The Chemistry of Essential Oils and Their Uses for Stress Relief and More: Part One
In our recent series of blog posts, we’ve explored various methods of self-care to promote relaxation, stress relief, and overall wellness. One method that we find to be incredibly powerful, especially as a complement to acupuncture treatment, is the use of essential oils in everyday life. As we’ve discussed, your sense of smell can dramatically affect your emotional states—but that’s not the only way that essential oils stimulate responses in the body.
In his talk at the 2017 dōTERRA Convention in September, Dr. David K. Hill, dōTERRA’s Chief Medical Officer, discussed the chemistry behind essential oils and their effectiveness for managing stress and improving health and wellbeing. According to Dr. Hill, essential oils can stimulate responses from the body’s endocannabinoid system, which affects many aspects of a person’s health.
Let’s explore the endocannabinoid system in more depth, before looking at the ways in which essential oils may be used to stimulate healing and mood-enhancing responses.
What Is the Endocannabinoid System?
The endocannabinoid system is a bodily system that’s involved in regulating a variety of processes (both physiological and cognitive) related to the central and peripheral nervous systems. This includes things like your mood, appetite, energy levels, and even your memory.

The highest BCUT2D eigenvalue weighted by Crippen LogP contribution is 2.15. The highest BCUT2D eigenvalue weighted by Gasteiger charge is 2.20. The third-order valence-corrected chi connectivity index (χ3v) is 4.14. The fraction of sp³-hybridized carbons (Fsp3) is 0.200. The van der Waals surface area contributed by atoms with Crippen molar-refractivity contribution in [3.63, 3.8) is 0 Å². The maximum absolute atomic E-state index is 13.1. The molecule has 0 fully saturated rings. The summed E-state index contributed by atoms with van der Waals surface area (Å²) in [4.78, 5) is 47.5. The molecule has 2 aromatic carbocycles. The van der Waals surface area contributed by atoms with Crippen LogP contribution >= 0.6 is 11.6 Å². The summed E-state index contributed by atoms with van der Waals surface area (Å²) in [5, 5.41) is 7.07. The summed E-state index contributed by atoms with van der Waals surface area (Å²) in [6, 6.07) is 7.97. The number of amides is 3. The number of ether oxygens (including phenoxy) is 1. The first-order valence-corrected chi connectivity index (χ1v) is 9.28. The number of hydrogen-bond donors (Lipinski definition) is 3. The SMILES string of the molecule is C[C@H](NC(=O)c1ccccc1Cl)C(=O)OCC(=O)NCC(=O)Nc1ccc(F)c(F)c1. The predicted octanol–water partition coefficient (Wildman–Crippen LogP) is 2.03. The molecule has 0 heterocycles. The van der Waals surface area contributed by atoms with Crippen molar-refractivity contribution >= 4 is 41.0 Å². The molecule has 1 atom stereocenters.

Currently, two cannabinoid receptors have been identified in the body, but there may well be more that have yet to be discovered. The two known receptors are called CB1 and CB2.
The CB1 receptor primarily impacts the brain and central nervous system. CB2 receptors, meanwhile, also affect the the body’s immune system and the endocrine system (which maintains hormone levels). For this reason, activating the CB2 receptors can have potent direct outcomes, as we’ll see.
“Runner’s High” and the Power of the CB2 Receptor
If you’re a runner or know someone who is, you’re probably familiar with the term “runner’s high.” This is the great feeling that comes after vigorous exercise, and it’s caused by responses in the endocannabinoid system.
Exercise releases a chemical called Anandamide, which affects both the CB1 and CB2 receptors. When it activates CB1 receptors, this creates the the feeling of euphoria often associated with exercise. But it’s the response it elicits from the CB2 receptor which is the most interesting and useful.
When the CB2 receptor system is activated, it can help protect the body from harm. While exercising, this makes you less likely to damage tissues, and speeds up tissue recovery. Studies have found that CB2 receptor activity has therapeutic potential for treating various conditions—and one way to stimulate these responses may be through using essential oils.
In part two, we’ll explore exocannabinoids (substances derived naturally from plants that are found in many essential oils). These are believed to stimulate CB2 receptor activity, resulting in many beneficial effects, including relaxation and stress relief. This holds great potential for both patients and caregivers. We’ll take a look at ways you can incorporate these essential oils easily into your daily self-care regime.
If you’d like more information about essential oils or guidance about which oils are right for you, speak to your acupuncturist at your next session.